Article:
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4 Little Women Of 1950s Kerala Who Showed Me What Independence Means

Posted: June 18, 2020

My grandmother and her sisters were not conventional ‘strong women’. Yet, their quiet strength shines through their lives.

So life gave you lemons and you made lemonade; but what do you do if life gave you only lemon peels? You turn it inwards and light a lamp!

Here is one of my earliest memories of my grandmother. In around 1990 she was posted in Trivandrum, where we would go there to visit her during the summer break and stay with her at the government quarter she was given. At the time, she was working as the Superintendent at the Veterinary Department and was the sole owner of my permanent address for many decades.

Since I was a good girl, she would take me to office with her once in a while and the 5 year old me would spend the entire day at her office with her, giving people their files and me playing the role of the office gopher in a Government office.

On the way to office, we would stop by this temple and light the lamps in lemon rinds.

A woman who worked for a better life

My grandmother was born CP Anandavally in 1936 and was the eldest amongst four daughters. Though some communities in Kerala are matrilineal and the family name CP follows the matrilineal system, it was still considered a great shame that there were no boys born.

The author’s grandmother (centre) with 2 of her sisters, in her 40s

The girls lost their father to TB which was prevalent in India at the time. Long story short, my grandmother learnt the lesson to be independent very early in life and if there is one word I would use to describe her, it’s independent!

She started working soon after school and constantly kept learning by going for typing classes and anything else which she thought would give her and her sisters a shot at a better life. She soon fell in love with a very handsome man and got married – love marriage was as much of a taboo then as it is now. But she describes those days of her early marriage fondly as she talks about the struggle of seeing through the education and marriage of younger sisters from her family as well as his.

The author’s grandmother (1st from left) with her sisters, in a recent photograph

The four sisters were each independent and in many cases, the backbone of their families. They have survived illnesses, losing a husband too young, losing a child, alcoholism, ups and downs, and many hardships that came their way. From a joint family, they later fractured into independent units but bought their houses close to each other and have been with each other through thick and thin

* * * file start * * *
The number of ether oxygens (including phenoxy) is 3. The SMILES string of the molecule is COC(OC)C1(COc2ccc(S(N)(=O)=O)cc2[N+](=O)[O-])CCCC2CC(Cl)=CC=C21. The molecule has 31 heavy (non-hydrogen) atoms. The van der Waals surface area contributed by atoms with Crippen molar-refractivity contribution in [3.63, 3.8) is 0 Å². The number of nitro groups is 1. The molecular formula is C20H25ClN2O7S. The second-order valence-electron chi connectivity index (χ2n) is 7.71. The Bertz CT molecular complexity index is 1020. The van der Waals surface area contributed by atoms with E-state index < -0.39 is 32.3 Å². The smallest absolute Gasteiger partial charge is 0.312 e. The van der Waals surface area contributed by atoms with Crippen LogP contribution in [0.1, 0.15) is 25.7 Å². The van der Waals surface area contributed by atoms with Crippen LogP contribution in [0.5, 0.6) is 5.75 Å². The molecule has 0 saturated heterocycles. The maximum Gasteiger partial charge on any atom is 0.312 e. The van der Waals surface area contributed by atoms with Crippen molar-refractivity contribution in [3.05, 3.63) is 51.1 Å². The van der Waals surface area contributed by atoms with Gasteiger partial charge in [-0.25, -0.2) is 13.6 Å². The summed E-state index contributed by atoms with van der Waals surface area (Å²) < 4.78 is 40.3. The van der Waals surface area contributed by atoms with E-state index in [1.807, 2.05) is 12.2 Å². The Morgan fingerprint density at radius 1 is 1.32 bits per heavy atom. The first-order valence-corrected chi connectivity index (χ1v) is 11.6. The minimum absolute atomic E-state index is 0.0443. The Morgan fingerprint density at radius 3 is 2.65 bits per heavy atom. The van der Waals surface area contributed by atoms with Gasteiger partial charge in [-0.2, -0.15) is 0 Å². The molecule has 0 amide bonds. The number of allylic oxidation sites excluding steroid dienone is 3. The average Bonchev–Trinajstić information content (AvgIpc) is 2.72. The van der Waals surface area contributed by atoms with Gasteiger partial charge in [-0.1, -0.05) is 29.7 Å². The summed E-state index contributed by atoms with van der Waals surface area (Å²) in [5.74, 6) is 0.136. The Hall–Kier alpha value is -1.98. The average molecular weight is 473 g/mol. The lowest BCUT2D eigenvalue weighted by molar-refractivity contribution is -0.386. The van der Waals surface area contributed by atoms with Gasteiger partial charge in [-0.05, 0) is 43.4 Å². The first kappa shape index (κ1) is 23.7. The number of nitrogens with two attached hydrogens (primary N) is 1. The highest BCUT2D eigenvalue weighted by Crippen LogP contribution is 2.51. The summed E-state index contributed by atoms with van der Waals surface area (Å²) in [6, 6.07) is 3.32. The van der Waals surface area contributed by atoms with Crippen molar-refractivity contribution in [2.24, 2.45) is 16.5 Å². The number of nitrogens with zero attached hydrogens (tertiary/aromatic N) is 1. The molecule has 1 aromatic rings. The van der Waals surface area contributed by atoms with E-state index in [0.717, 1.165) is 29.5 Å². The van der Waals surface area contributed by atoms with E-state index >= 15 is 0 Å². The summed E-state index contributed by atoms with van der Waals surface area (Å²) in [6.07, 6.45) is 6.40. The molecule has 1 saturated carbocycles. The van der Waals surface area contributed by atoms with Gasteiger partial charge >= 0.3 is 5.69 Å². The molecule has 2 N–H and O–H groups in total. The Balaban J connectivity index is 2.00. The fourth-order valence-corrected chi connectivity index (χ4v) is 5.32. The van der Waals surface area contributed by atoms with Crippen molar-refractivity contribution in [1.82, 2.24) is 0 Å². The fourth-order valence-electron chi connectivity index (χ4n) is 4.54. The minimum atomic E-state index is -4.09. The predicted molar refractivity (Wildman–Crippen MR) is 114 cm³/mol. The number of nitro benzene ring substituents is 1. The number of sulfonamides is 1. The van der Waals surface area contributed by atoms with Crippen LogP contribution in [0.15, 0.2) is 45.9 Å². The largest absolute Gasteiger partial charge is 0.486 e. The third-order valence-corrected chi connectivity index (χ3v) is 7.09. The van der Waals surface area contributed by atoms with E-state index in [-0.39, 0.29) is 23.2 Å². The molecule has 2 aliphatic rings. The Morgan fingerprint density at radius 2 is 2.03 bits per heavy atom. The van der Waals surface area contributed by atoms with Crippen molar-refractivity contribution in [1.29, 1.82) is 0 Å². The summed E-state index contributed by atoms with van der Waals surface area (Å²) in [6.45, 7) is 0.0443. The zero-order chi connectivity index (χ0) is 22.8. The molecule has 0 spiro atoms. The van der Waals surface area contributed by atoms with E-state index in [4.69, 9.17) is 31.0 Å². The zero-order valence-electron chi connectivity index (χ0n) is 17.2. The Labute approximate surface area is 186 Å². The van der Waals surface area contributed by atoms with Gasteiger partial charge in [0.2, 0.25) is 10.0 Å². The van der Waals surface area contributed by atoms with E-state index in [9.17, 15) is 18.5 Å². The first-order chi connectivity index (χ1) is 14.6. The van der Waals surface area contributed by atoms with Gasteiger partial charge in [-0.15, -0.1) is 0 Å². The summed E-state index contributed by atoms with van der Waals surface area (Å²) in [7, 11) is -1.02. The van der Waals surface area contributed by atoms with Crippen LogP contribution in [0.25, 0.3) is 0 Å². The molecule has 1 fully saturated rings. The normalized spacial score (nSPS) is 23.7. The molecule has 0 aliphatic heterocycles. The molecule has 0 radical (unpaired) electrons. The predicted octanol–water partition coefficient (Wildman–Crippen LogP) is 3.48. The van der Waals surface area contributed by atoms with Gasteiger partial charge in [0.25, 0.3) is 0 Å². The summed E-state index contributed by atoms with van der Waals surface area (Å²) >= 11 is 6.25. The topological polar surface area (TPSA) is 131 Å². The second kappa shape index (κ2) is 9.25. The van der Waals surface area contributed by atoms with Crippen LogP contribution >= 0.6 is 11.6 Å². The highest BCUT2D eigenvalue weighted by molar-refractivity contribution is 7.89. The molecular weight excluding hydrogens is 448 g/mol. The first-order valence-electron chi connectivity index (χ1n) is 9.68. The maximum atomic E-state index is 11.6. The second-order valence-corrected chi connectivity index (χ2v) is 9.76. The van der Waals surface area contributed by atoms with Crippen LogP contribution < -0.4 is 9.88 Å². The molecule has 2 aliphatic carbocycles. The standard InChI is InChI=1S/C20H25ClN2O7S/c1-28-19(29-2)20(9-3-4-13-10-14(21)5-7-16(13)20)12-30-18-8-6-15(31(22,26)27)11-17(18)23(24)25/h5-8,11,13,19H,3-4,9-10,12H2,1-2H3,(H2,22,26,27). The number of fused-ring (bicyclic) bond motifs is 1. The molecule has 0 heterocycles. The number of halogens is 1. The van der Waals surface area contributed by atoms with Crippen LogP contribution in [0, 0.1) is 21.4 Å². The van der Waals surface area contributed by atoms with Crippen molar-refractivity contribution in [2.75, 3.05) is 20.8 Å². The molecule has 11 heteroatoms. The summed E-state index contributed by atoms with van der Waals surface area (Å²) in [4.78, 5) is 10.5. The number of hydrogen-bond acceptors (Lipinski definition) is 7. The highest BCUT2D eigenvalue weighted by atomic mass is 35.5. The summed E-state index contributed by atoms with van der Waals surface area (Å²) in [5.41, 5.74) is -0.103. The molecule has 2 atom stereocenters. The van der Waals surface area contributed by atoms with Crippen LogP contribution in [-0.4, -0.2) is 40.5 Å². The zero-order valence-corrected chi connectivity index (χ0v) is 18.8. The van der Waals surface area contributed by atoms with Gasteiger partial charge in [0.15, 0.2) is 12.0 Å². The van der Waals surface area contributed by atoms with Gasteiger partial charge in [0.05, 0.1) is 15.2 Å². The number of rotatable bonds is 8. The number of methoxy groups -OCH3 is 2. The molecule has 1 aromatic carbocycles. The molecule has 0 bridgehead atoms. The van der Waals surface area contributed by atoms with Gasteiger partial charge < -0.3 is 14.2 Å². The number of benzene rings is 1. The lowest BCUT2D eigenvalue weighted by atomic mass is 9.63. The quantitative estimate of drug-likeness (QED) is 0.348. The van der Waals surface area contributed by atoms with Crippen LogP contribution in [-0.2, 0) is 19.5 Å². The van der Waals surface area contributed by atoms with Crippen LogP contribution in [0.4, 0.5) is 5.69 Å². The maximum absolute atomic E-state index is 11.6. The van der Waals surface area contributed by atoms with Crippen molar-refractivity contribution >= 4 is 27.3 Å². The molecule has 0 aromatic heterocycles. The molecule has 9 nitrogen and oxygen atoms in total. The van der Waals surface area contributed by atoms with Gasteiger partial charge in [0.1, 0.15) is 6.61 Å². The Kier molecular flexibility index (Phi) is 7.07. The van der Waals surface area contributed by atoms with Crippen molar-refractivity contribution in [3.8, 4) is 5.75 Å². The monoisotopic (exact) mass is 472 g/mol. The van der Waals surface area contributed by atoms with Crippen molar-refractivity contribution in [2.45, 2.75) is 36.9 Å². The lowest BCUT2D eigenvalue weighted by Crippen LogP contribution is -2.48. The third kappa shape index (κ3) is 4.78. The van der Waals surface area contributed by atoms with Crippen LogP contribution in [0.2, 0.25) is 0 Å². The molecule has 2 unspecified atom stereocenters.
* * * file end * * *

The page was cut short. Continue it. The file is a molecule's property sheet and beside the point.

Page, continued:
What strength can look like

All the sisters retired from jobs that they worked passionately for all their lives and were an asset to their widowed mother who they looked after in her old age. While my grandmother retired as Senior Superintendent in the veterinary department, her second sister, CP Soudamini retired as a headmistress, her third sister CP Swayamprabha retired as revenue officer from the Corporation of Calicut and the youngest, CP Lakshmikutty retired as the Administrative Assistant from the Forest Department.

They all retained their maiden names as was the culture in their times and passed on the surname to their children. It was later in my mother’s time that maiden names were changed after marriage and the husband’s name taken.

I realize how rare it was for women in India of the 1950’s to be working women, so I once asked her how it was working in offices at her time. She told me that in her experience, her office in the initial days was like a family unit and it was only later that competitiveness grew.

When we talk about strong women, we think about outspoken women, about the woman who does what she wants but my grandmother taught me that a strong woman can also be the silent woman, the woman who appears docile, the woman who makes your favourite dishes during summer holidays and the woman who seems naïve because she always saw the good side of things and the woman who forgave repeatedly.

The fallacies of the single story holds true for women indeed; there are so many sides to our stories, so don’t you go judging us!

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